Buy a day return to Guildford, which is valid for return from Horsley, which is on the slow line from Guildford to Waterloo. There are four trains an hour back from Horsley Monday to Saturday and two an hour on Sunday. On Mondays to Saturdays it is slightly quicker to ignore the trains via Epsom, and wait the extra ten minutes for the trains via Surbiton, but there is only a few minutes in it: the trains via Surbiton take just under 50 minutes, while the Epsom ones take just over an hour, so they arrive at Waterloo at almost the same time as each other.
If starting from Chilworth you need to take a train to Guildford and change there for the Redhill/Gatwick Airport line. Buy a day return to Chilworth. Stopping trains Redhill line are only every two hours, so currently the 9.00 from Waterloo connects at Guildford with a train that arrives at Chilworth around 10.00, and the next option is the 11.00 from Waterloo, arriving Chilworth at 12.00. If you want to get to Chilworth between those times, you can take a bus number 32 from Guildford to Chilworth station (15 mins). To find the stop, follow the walk directions to paragraph 4, but instead of turning right between the navigation and the river, keep straight ahead on a bridge over the lock. Carry on down a footpath to emerge in front of the Yvonne Arnaud Theatre, with the main road beyond. Cross the main road and turn right to find the bus stop on the left in 50 metres. On Monday to Saturday the buses go at 20 and 50 past the hour currently, but see www.surreycc.gov.uk/buses for the latest timetable. Incidentally these buses also go on to Albury, stopping outside the Drummond at Albury pub (see Lunch below).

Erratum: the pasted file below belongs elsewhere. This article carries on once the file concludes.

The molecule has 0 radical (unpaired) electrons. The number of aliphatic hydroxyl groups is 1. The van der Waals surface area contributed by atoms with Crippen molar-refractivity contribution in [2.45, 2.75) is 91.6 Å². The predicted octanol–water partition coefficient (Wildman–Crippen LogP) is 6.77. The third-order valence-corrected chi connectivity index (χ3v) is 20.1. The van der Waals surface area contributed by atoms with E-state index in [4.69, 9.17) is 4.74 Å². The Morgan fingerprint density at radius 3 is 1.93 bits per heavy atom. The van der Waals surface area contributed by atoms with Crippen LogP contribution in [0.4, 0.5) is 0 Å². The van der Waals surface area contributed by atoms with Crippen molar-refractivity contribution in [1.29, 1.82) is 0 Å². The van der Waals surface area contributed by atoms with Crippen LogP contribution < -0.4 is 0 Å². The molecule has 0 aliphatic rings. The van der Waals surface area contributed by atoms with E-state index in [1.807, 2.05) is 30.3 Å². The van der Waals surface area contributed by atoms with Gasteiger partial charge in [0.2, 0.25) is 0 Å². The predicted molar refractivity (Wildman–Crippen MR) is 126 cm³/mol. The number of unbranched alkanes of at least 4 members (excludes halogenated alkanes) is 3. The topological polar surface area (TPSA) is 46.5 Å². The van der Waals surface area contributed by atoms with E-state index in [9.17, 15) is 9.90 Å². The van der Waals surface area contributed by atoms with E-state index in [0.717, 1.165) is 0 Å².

The Drummond at Albury (01483 202 039) 9.1km (5.6 miles) into the walk, or 2.8km (1.7 miles) if you start from Chilworth, is a large and pleasant pub serving both restaurant-style meals and cheaper bar classics. It has a garden with outside tables by the river. Food is served 12-3pm and 6-9pm Monday to Friday, but all afternoon on Saturday and Sunday.
An alternative pub 7.9km (4.9 miles) into the walk - but requiring a 1.6km (1 mile) diversion off the route - is The Percy Arms in Chilworth (01483 561 765). Describing itself as “a country pub and grillhouse, serving modern British cuisine with a South African twist” it is more of a restaurant than a pub inside, but will serve food in its bar area as well as in its large garden. In colder or wetter weather, groups of more than eight should definitely phone to book a table. Food is served 12-3pm and 6-10pm Monday to Friday, 12-10pm on Saturday, and 12-6pm on Sunday, when there is a carvery.
If neither of these options can fit you in, The Squirrel Hill cafe (01483 222659 www.squirrel-hill.co.uk) at Newlands Corner, 11.2km (7 miles) into the walk, or 7.9km (5 miles) if you do the option b) shortcut, is a café/tea room which serves delicious homemade hot dishes, as well as baked potatotes, hot toasted sandwiches, salads and normal tea room fare. It has a garden with a view, though this is also next to a busy main road.
The tea kiosk at Newlands Corner, to the right end of the visitor’s centre (distances into walk as for the Squirrel Hill Cafe above) is open daily except Christmas Day and serves hot drinks, cakes, and basic food such as burgers, chips and jacket potatoes “until about 4.30pm” in summer, and 4pm or earlier in winter. It seems to be popular with bikers (ie motorcyclists). There is a proposal to redevelop this site and put up a larger visitor's centre, which may affect this kiosk.